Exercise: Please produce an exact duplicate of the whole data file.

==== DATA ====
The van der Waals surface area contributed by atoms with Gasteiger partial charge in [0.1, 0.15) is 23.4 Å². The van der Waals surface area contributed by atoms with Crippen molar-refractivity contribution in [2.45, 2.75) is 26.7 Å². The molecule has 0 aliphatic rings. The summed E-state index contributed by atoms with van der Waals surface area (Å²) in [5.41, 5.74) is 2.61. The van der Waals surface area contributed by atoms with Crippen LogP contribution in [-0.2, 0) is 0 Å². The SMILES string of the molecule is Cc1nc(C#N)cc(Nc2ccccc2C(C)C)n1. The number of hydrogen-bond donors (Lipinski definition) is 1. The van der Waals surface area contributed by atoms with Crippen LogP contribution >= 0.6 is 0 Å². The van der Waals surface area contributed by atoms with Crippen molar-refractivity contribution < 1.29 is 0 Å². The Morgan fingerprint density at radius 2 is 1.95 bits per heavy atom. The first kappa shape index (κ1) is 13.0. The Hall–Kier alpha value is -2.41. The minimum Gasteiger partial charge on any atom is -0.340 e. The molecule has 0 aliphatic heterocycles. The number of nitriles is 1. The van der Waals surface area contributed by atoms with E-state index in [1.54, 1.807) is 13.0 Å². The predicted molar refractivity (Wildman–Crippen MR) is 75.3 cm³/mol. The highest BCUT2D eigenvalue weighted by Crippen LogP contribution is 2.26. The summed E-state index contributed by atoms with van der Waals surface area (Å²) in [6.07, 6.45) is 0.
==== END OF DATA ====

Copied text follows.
The van der Waals surface area contributed by atoms with Gasteiger partial charge in [0.1, 0.15) is 23.4 Å². The van der Waals surface area contributed by atoms with Crippen molar-refractivity contribution in [2.45, 2.75) is 26.7 Å². The molecule has 0 aliphatic rings. The summed E-state index contributed by atoms with van der Waals surface area (Å²) in [5.41, 5.74) is 2.61. The van der Waals surface area contributed by atoms with Crippen LogP contribution in [-0.2, 0) is 0 Å². The SMILES string of the molecule is Cc1nc(C#N)cc(Nc2ccccc2C(C)C)n1. The number of hydrogen-bond donors (Lipinski definition) is 1. The van der Waals surface area contributed by atoms with Crippen LogP contribution >= 0.6 is 0 Å². The van der Waals surface area contributed by atoms with Crippen molar-refractivity contribution < 1.29 is 0 Å². The Morgan fingerprint density at radius 2 is 1.95 bits per heavy atom. The first kappa shape index (κ1) is 13.0. The Hall–Kier alpha value is -2.41. The minimum Gasteiger partial charge on any atom is -0.340 e. The molecule has 0 aliphatic heterocycles. The number of nitriles is 1. The van der Waals surface area contributed by atoms with E-state index in [1.54, 1.807) is 13.0 Å². The predicted molar refractivity (Wildman–Crippen MR) is 75.3 cm³/mol. The highest BCUT2D eigenvalue weighted by Crippen LogP contribution is 2.26. The summed E-state index contributed by atoms with van der Waals surface area (Å²) in [6.07, 6.45) is 0.